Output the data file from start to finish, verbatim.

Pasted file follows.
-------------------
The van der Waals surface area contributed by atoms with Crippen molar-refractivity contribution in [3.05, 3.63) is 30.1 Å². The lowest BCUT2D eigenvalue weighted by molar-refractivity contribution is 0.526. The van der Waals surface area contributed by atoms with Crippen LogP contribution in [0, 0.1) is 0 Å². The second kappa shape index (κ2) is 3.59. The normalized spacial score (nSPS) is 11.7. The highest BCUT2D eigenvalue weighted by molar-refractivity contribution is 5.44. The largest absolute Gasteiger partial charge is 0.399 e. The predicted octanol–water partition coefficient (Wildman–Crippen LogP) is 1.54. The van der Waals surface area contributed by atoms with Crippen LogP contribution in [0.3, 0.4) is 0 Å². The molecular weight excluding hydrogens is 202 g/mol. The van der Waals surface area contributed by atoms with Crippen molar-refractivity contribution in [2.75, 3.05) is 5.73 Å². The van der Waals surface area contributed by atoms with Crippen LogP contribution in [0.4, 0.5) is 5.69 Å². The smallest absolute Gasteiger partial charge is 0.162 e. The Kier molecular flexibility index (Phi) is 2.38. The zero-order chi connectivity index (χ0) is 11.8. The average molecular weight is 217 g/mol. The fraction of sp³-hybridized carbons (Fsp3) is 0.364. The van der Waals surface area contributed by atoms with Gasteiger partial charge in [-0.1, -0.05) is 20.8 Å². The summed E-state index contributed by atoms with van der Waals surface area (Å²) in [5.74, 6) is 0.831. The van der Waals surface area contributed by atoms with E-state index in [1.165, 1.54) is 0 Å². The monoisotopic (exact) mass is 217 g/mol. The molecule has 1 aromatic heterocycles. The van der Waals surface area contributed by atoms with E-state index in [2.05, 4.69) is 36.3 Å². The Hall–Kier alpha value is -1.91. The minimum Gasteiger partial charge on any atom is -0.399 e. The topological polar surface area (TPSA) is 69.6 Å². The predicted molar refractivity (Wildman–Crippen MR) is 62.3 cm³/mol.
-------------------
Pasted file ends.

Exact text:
The van der Waals surface area contributed by atoms with Crippen molar-refractivity contribution in [3.05, 3.63) is 30.1 Å². The lowest BCUT2D eigenvalue weighted by molar-refractivity contribution is 0.526. The van der Waals surface area contributed by atoms with Crippen LogP contribution in [0, 0.1) is 0 Å². The second kappa shape index (κ2) is 3.59. The normalized spacial score (nSPS) is 11.7. The highest BCUT2D eigenvalue weighted by molar-refractivity contribution is 5.44. The largest absolute Gasteiger partial charge is 0.399 e. The predicted octanol–water partition coefficient (Wildman–Crippen LogP) is 1.54. The van der Waals surface area contributed by atoms with Crippen LogP contribution in [0.3, 0.4) is 0 Å². The molecular weight excluding hydrogens is 202 g/mol. The van der Waals surface area contributed by atoms with Crippen molar-refractivity contribution in [2.75, 3.05) is 5.73 Å². The van der Waals surface area contributed by atoms with Crippen LogP contribution in [0.4, 0.5) is 5.69 Å². The smallest absolute Gasteiger partial charge is 0.162 e. The Kier molecular flexibility index (Phi) is 2.38. The zero-order chi connectivity index (χ0) is 11.8. The average molecular weight is 217 g/mol. The fraction of sp³-hybridized carbons (Fsp3) is 0.364. The van der Waals surface area contributed by atoms with Gasteiger partial charge in [-0.1, -0.05) is 20.8 Å². The summed E-state index contributed by atoms with van der Waals surface area (Å²) in [5.74, 6) is 0.831. The van der Waals surface area contributed by atoms with E-state index in [1.165, 1.54) is 0 Å². The monoisotopic (exact) mass is 217 g/mol. The molecule has 1 aromatic heterocycles. The van der Waals surface area contributed by atoms with E-state index in [2.05, 4.69) is 36.3 Å². The Hall–Kier alpha value is -1.91. The minimum Gasteiger partial charge on any atom is -0.399 e. The topological polar surface area (TPSA) is 69.6 Å². The predicted molar refractivity (Wildman–Crippen MR) is 62.3 cm³/mol.